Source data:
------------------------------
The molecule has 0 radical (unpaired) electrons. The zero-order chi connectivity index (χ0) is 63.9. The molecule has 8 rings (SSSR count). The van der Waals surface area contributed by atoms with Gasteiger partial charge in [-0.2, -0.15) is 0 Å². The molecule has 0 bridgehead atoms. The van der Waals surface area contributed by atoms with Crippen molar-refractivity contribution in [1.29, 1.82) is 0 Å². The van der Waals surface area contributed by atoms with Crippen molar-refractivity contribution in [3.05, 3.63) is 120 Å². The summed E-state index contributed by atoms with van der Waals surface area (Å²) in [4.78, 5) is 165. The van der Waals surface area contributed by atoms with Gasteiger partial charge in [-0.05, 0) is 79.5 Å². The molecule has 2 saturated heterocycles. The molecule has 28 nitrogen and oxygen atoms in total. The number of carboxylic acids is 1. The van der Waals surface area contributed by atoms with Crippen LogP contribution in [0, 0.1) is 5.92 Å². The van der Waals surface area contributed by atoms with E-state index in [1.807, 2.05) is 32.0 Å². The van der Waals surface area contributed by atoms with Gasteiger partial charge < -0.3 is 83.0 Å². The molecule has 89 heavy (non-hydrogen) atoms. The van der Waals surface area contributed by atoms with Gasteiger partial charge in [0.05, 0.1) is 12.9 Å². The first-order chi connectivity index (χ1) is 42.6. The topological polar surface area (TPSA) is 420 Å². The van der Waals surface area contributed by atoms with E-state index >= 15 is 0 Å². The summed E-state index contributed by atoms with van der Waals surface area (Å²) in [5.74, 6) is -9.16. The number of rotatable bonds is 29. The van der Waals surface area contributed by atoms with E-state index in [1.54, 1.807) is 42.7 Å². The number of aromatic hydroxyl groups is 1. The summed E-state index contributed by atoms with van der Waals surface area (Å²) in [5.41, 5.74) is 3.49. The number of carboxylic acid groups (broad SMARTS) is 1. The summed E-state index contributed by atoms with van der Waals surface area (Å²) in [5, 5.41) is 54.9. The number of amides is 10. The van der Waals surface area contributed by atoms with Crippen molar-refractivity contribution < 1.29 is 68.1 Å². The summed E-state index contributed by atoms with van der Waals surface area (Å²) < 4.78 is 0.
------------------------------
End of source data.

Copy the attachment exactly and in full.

The molecule has 0 radical (unpaired) electrons. The zero-order chi connectivity index (χ0) is 63.9. The molecule has 8 rings (SSSR count). The van der Waals surface area contributed by atoms with Gasteiger partial charge in [-0.2, -0.15) is 0 Å². The molecule has 0 bridgehead atoms. The van der Waals surface area contributed by atoms with Crippen molar-refractivity contribution in [1.29, 1.82) is 0 Å². The van der Waals surface area contributed by atoms with Crippen molar-refractivity contribution in [3.05, 3.63) is 120 Å². The summed E-state index contributed by atoms with van der Waals surface area (Å²) in [4.78, 5) is 165. The van der Waals surface area contributed by atoms with Gasteiger partial charge in [-0.05, 0) is 79.5 Å². The molecule has 2 saturated heterocycles. The molecule has 28 nitrogen and oxygen atoms in total. The number of carboxylic acids is 1. The van der Waals surface area contributed by atoms with Crippen LogP contribution in [0, 0.1) is 5.92 Å². The van der Waals surface area contributed by atoms with E-state index in [1.807, 2.05) is 32.0 Å². The van der Waals surface area contributed by atoms with Gasteiger partial charge < -0.3 is 83.0 Å². The molecule has 89 heavy (non-hydrogen) atoms. The van der Waals surface area contributed by atoms with Gasteiger partial charge in [0.05, 0.1) is 12.9 Å². The first-order chi connectivity index (χ1) is 42.6. The topological polar surface area (TPSA) is 420 Å². The van der Waals surface area contributed by atoms with E-state index >= 15 is 0 Å². The summed E-state index contributed by atoms with van der Waals surface area (Å²) in [5.74, 6) is -9.16. The number of rotatable bonds is 29. The van der Waals surface area contributed by atoms with E-state index in [1.54, 1.807) is 42.7 Å². The number of aromatic hydroxyl groups is 1. The summed E-state index contributed by atoms with van der Waals surface area (Å²) in [5.41, 5.74) is 3.49. The number of carboxylic acid groups (broad SMARTS) is 1. The summed E-state index contributed by atoms with van der Waals surface area (Å²) in [5, 5.41) is 54.9. The number of amides is 10. The van der Waals surface area contributed by atoms with Crippen molar-refractivity contribution < 1.29 is 68.1 Å². The summed E-state index contributed by atoms with van der Waals surface area (Å²) < 4.78 is 0.